Although Carrasco’s fastball sits in the mid-90s and has touched as high as 96.7 mph this year and 98.1 mph historically, the pitch has been clobbered. He throws both a four-seamer and a two-seamer and both have been absolutely wretched. This year, the four-seamer, which he throws most often, has been hit to the tune of a .381 wOBA. While that’s terrible, that’s nothing compared to what hitters have done to his poor two-seamer.

Batters have quite enjoyed Carrasco’s two-seam fastball. How much you ask? Oh, just a delightful .761 wOBA. That’s not OPS, that’s wOBA. In OPS terms, it’s 1.811, including a .444 ISO and .667 batting average. Yeeesh. When you’re fastballs are that bad and you throw them a combined 60% of the time, no wonder why you’re getting blasted.

Fans have always loved Carrasco’s live arm—players who can get the ball up in the 90s are just fun to watch. That said, it’s intriguing that the best pitch for guy who can nearly hit triple-digits is actually his change-up. Carrasco simply can’t locate his heat. He touches 95 on the regular, but any major league baseball player can hit that when it’s served up over the middle of the plate, as Carlos has been thus far. Whether or not Mickey Callaway can coach Carrasco—and whether or not the pitcher can be coached—will be one huge storyline heading into May, especially with Trevor Bauer tossing yet another gem on Wednesday night1.

(AP Photo/Paul Sancya)

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Footnotes:

  1. Six innings, no runs on five hits, striking out nine batters with just one walk. []

Tribe Weekend Recap: Masterson’s ill-timed stinker, the Carrasco conundrum, Asdrubal’s impatience, and roster decisions

Jason Kipnis

The Cleveland Indians took two of three from the San Diego Padres and headed to Chicago for a four-game set with the team they owned last year, the White Sox. A 17-2 season-series was never going to happen again, especially with the off-season improvements the South Siders have made. We saw a lot of that this weekend with Adam Eaton and Jose Abreu looking like potential thorns in the side of the Indians for years to come.

After losing the first two, the Tribe took a see-saw affair Saturday 12-6 and looked to leave Chicago with a split Sunday. Corey Kluber gave the Indians a solid performance, but was touched up for an eighth inning solo homer to Marcus Semien which broke a 1-1 tie. But this Tribe team doesn’t quit. They came right back to get two off of closer Matt Lindstrom with the key hit by the hot-hitting David Murphy. But you have to get 27 outs to win a game, and the Tribe couldn’t close. [Read more...]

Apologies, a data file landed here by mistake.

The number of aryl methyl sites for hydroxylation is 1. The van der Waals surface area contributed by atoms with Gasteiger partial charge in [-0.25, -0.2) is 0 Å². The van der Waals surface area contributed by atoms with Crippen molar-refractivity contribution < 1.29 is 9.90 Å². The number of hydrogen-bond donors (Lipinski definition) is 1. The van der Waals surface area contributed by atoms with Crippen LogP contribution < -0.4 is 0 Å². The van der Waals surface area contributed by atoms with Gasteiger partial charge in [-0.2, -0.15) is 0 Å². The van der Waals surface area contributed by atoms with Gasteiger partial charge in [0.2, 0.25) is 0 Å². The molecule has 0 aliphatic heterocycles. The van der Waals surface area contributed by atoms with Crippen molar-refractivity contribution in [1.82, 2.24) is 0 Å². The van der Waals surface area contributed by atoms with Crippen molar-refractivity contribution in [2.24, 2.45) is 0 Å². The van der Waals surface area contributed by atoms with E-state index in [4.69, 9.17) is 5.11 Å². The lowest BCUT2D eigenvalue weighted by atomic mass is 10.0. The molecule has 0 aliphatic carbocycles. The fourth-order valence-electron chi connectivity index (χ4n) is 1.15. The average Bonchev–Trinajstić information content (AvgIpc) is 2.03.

Trevor Bauer could be in line for first start of 2014

bauer acab

With Monday’s game against the San Diego Padres washed out by Mother Nature, Tribe pitching prospect Trevor Bauer could be in line for his first start of 2014 when the two teams lock up in a traditional double-header on Wednesday. Zach McAllister (who wound up with a no-decision last week) is scheduled to start one of the games of the doubleheader, with the Indians expected to promote a pitcher from Columbus to start the other. Bauer, who fresh off of a two-hit gem late last week, would be in line to take the bump.

In his debut for the Clippers, the heady Bauer frequently saw his fastball settle in around 95 miles-per-hour, fanning nine and walking just two in six innings of work. The kid’s struggles are well-documented, but at just 23 years old, things may finally be clicking for the former highly touted prospect.

The Indians could certainly use some clarity at the bottom of the rotation as Carlos Carrasco was anything but solid in his 2014 debut this past weekend. Similarly, Josh Tomlin had a debut to forget, allowing five hits and four earned runs (walking three) in just six innings in a loss to Indianapolis.

Tribe Weekend Recap: Opening day fun, starting pitching concerns, Vinnie’s future, and Wahoo

Jason Kipnis

If I told you the Tribe would lose two of three in Oakland to start the year and then come home to take two of three from Minnesota, I am sure many of you would have taken it. Though the opposite actually happened, the record is still the same: 3-3. The weekend series with the Twins should have turned out differently, but we witnessed lots of sloppy play and even sloppier pitching, particular from the starters. Opening Day was a success on the field once the bad weather passed. Saturday and Sunday, however, left a lot to be desired.

It is easy to jump to early conclusions. That would be irresponsible as an Indians fan. Do not forget that this was just one week; six games to be exact. There are 156 games left to be played. Things will get better, things will get worse, but one thing is for certain: A season is not shaped by April 6.

As we have done for WFNY each of the past four seasons, Monday mornings at 10 a.m. will be a look back at the good and the bad of the Tribe’s weekend series. This particular one had plenty to discuss. [Read more...]

Carlos Carrasco wins the fifth starter job; Josh Tomlin sent to Columbus

Carlos Carrasco

The Horseshoe Casino be on Ontario and Prospect, but they’re rolling the dice two blocks south. In addition to Carlos Santana being named the Cleveland Indians’ Opening Day third baseman, per multiple reports, Carlos Carrasco has won the fifth starter job.